I do research on and recreate garments and objects from the past. My sources range from original items to photographs in books, periodicals, art works, literary references and period patterns. My research also involves the history of knitting needles and related implements.
The portrait in the corner is by Elisabeth Louise Vigée Le Brun (1755-1842) of Elisabeth Alexeyevna (?), location and ownership unknown.
I know that I am taking a long time working on this project. One of the reasons is that I keep adjusting the design. The legs have been knit several times as have the rows which join the two legs and sides at hip level just below the fall. I think, however, I have finally got it right this time. There are the legs, hanging out of the cloth bucket which makes a perfect knitting bag. That photo also is the most accurate representation so far of the shade of brown of the wool.
The other reason I am moving slowly is that I adore this wool. It is strong, feels good in the hands and on the needles, and rips and re-knits beautifully. The colour is gorgeous with flecks of lighter wool that show up from time to time.
It isn’t as bad as it looks and it is, in fact, much more organised. There are currently no socks on the needles in the sock/Crabtree & Evelyn bag, the latest pair being finished last night and posted on Ravelry tonight. The contemporary wips number about five at the moment with the reproductions far outnumbering them:
1. Lady's 19th century garters 2. Cord and tassels for a completed sontag 3. Knitted counterpane shells (one a day or at least five a week – they only take twenty minutes each to knit) and design the sides and corners and think about the edging 4. THE GARMENT – finished as a birthday present for Stephen Maturin (March 25th ) which that is the goal 5. Child's handspun 18th century stockings (one foot and a complete stocking) 6. Child’s marled 18th century stockings (same as above) 7. Handspun gauntlet gloves (one down, one to go) 8. Lady's 19th century fingerless gloves (second one) 9. Vanity Fair purse 10. 1918 Dutch baby cap 11. Infant's 17th century jacket 12. Gentleman's 19th century underdrawers (only the top on the second side) 13. Stephen Maturin’s blue stockings (peeking out of the 18th century pockets) 14. Lady's mid-19th century brown stockings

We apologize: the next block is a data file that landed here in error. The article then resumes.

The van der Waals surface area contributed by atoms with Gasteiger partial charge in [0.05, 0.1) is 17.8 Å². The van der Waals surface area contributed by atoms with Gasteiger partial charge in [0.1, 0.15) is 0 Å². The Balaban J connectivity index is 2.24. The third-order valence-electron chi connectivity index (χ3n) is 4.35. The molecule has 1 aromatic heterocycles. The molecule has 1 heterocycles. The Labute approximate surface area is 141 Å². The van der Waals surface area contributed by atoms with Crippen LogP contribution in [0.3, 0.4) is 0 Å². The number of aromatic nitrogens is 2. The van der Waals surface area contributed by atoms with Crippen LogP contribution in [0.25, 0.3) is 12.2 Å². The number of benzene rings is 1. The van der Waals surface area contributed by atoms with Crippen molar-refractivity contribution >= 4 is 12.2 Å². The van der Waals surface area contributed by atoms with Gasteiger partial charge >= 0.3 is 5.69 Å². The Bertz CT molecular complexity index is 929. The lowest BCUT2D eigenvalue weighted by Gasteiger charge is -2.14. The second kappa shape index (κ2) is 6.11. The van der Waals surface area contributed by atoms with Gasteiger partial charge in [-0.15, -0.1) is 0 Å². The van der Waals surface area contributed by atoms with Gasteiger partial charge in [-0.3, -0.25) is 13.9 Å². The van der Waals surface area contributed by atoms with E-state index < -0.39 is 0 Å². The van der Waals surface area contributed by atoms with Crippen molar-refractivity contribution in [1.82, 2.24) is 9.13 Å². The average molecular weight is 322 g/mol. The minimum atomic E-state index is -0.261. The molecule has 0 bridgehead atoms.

Planned reproduction projects include
1. Lady's 19th century underbonnet cap 2. Man's 19th century nightcap 3. Child's 19th century nightcap 4. Lady's 18th century mitts 5. 19th century purse (yes, another one!) 6. 1918 boudoir cap 7. 17th century red stockings to commemorate the 200th anniversary of the publication of Washington Irving’s satirical first book, A History of New-York from the Beginning of the World to the End of the Dutch Dynasty by Dietrich Knickerbocker in which he describes the stockings (also blue) of the inhabitants of New Amsterdam. 8. 18th century stockings with re-knitted foot 9. Lady's 19th century undersleeves 10. More Aubrey-Maturin miniatures
I would also like to reproduce one of the little knitted shawls from the television production of Cranford.
Well, that’s the plan. Finishing is not difficult. Resisting starting new projects (contemporary and historical), including the unplanned, will be the challenge!